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working with reala 500D?


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#1 maya czep

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Posted 18 July 2006 - 06:20 PM

hi everyone,

i'm a bit new to the cinematography scene so please bear with me. i'm shooting a film on reala 500D 16mm and lighting with tungsten indoors. I'm trying to create 3 different lighting situations: slightly warm soft and low key, cool soft low key, and neutral soft high key. as i am replacing a previous dp, we have very little time (if any) to do more tests. Is there a way to maximize the blue/green shadow areas in the cool light set-ups and how would this be done without mussing the skin tones? should i use an 80a AND a 1/2 blue on some of the lights to get that slightly cooler light? i'm planning to overexpose 1 stop (not incl. filter comp.) is this enough? any help would be great, thanks!
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#2 David Mullen ASC

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Posted 18 July 2006 - 06:21 PM

Why are you using 500D stock for a tungsten-lit scene?
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#3 maya czep

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Posted 18 July 2006 - 08:00 PM

Why are you using 500D stock for a tungsten-lit scene?


thanks for responding! I really like the effects it gets with practicals like flourescents etc. the whole scene will be filled with various lights: clear christmas lights, halogen, flourescents, and various gelled lights. there are so many different light sources that the previous dp decided to go with 500D, so that is what i am left with.
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#4 David Mullen ASC

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Posted 18 July 2006 - 08:21 PM

thanks for responding! I really like the effects it gets with practicals like flourescents etc. the whole scene will be filled with various lights: clear christmas lights, halogen, flourescents, and various gelled lights. there are so many different light sources that the previous dp decided to go with 500D, so that is what i am left with.


Yes, but that doesn't mean you should key with tungsten, and gelling them with Full CTB will cut the light output way down (and so would using the 80A filter). Generally you would use HMI's or daylight Kinos, etc. for the key and let the Reala handle mixed colors in the background.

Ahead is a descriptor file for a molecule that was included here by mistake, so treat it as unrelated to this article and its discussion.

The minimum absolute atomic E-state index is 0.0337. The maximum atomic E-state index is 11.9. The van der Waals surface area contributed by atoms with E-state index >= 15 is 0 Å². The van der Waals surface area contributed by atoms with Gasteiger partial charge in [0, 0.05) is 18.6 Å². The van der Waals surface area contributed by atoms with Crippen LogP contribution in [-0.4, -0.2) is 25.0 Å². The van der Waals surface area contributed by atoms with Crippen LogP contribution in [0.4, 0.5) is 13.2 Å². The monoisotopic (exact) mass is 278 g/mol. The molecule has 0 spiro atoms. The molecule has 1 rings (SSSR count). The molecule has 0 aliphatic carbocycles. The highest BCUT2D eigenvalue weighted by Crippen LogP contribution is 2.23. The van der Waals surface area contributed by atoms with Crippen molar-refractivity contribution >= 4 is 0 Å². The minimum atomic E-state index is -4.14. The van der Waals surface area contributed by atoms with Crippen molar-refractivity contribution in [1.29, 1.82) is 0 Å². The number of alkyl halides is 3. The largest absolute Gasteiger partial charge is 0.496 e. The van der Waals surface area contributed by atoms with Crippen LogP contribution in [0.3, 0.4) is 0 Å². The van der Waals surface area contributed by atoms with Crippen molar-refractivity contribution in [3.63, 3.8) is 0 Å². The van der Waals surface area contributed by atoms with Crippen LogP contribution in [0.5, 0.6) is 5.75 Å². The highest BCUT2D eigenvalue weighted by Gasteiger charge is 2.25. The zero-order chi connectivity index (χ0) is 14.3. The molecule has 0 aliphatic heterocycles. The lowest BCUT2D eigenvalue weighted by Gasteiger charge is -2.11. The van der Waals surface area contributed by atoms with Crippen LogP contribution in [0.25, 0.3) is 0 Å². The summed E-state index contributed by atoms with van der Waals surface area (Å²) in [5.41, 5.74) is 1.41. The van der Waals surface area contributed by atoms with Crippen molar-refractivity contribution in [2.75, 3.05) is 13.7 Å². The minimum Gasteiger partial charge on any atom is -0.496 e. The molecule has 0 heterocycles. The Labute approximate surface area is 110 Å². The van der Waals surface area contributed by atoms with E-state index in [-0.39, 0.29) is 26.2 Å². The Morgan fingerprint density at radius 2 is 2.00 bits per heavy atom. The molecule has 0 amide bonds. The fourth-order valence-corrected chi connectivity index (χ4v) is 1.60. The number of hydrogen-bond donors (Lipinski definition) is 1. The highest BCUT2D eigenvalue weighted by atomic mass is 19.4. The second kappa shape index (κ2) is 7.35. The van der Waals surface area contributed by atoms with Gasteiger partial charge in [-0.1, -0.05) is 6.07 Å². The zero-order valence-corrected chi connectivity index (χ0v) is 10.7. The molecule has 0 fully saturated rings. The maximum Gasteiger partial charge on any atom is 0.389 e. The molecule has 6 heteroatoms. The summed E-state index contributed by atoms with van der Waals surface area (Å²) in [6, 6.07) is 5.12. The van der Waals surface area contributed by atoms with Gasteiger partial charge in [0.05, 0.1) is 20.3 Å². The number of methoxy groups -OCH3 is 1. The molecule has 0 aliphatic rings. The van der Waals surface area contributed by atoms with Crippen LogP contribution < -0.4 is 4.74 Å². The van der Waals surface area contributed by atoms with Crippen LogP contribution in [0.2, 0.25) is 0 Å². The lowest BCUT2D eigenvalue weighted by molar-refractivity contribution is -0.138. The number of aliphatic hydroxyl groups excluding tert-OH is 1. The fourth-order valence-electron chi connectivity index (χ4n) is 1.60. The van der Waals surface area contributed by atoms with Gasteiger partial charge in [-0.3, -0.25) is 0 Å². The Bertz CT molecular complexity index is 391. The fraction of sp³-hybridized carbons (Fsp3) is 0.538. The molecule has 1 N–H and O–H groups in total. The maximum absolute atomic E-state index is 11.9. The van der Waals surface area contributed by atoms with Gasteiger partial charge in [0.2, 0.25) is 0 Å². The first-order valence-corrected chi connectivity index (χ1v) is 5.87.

Now I guess if you want a really warm look you could use tungsten with 1/2 CTB correction for a half-orange look. Shoot a grey scale under full-correction and then use the half-corrected tungstens for the scene so that they read warm.
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#5 maya czep

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Posted 18 July 2006 - 08:57 PM

thanks for the tip. Unfortunately I don't have access to either HMI or Kino's, so I may have to overexpose even more.. so if i overexposed 2 or 3 stops, do you think the tungstens would be enough with a full or 3/4CTB for the cooler scenes? I know it's pushing it a bit, but the dir. is set on using 500D.
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#6 Dan Goulder

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Posted 18 July 2006 - 10:00 PM

I know it's pushing it a bit, but the dir. is set on using 500D.

Key question: Does the director have any idea what he's doing? If the answer is yes, then you'd better try to accomodate him. If the answer is no, then maybe you can talk him into using a different stock. My guess is that your director was inspired by "Eternal Sunshine of the Spotless Mind", which was shot entirely on Reala 500D, using mostly practical lighting. If you're planning on a film finish, then you should probably expect to factor in a D.I., as there will be extensive color correction to be done in post.
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#7 David Mullen ASC

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Posted 18 July 2006 - 10:26 PM